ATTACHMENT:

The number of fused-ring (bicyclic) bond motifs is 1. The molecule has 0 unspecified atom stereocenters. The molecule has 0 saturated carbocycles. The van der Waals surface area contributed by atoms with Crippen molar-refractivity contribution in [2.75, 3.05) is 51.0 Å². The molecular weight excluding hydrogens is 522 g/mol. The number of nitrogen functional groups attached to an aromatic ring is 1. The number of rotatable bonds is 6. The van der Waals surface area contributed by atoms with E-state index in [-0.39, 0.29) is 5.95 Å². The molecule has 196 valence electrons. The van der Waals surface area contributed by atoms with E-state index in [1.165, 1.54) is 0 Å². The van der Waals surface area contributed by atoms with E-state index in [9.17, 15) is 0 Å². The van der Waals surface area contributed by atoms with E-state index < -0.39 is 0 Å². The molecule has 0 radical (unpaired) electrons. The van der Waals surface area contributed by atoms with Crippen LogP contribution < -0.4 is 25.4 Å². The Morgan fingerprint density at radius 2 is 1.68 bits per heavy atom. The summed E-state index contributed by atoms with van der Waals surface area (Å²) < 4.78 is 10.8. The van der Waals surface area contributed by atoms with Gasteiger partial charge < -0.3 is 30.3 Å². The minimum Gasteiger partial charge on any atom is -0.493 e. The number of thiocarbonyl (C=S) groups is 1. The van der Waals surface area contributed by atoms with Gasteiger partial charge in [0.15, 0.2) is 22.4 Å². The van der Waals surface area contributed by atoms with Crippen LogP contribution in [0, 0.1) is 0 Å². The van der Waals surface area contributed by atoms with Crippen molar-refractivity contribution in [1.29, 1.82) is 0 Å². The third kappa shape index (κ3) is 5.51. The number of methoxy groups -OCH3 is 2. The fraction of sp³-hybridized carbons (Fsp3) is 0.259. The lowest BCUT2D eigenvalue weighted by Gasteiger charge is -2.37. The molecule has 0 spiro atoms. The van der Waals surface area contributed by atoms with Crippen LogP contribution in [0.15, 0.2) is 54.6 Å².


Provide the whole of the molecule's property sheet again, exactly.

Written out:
The number of fused-ring (bicyclic) bond motifs is 1. The molecule has 0 unspecified atom stereocenters. The molecule has 0 saturated carbocycles. The van der Waals surface area contributed by atoms with Crippen molar-refractivity contribution in [2.75, 3.05) is 51.0 Å². The molecular weight excluding hydrogens is 522 g/mol. The number of nitrogen functional groups attached to an aromatic ring is 1. The number of rotatable bonds is 6. The van der Waals surface area contributed by atoms with E-state index in [-0.39, 0.29) is 5.95 Å². The molecule has 196 valence electrons. The van der Waals surface area contributed by atoms with E-state index in [1.165, 1.54) is 0 Å². The van der Waals surface area contributed by atoms with E-state index in [9.17, 15) is 0 Å². The van der Waals surface area contributed by atoms with E-state index < -0.39 is 0 Å². The molecule has 0 radical (unpaired) electrons. The van der Waals surface area contributed by atoms with Crippen LogP contribution < -0.4 is 25.4 Å². The Morgan fingerprint density at radius 2 is 1.68 bits per heavy atom. The summed E-state index contributed by atoms with van der Waals surface area (Å²) < 4.78 is 10.8. The van der Waals surface area contributed by atoms with Gasteiger partial charge < -0.3 is 30.3 Å². The minimum Gasteiger partial charge on any atom is -0.493 e. The number of thiocarbonyl (C=S) groups is 1. The van der Waals surface area contributed by atoms with Gasteiger partial charge in [0.15, 0.2) is 22.4 Å². The van der Waals surface area contributed by atoms with Crippen LogP contribution in [0, 0.1) is 0 Å². The van der Waals surface area contributed by atoms with Crippen molar-refractivity contribution in [1.29, 1.82) is 0 Å². The third kappa shape index (κ3) is 5.51. The number of methoxy groups -OCH3 is 2. The fraction of sp³-hybridized carbons (Fsp3) is 0.259. The lowest BCUT2D eigenvalue weighted by Gasteiger charge is -2.37. The molecule has 0 spiro atoms. The van der Waals surface area contributed by atoms with Crippen LogP contribution in [0.15, 0.2) is 54.6 Å².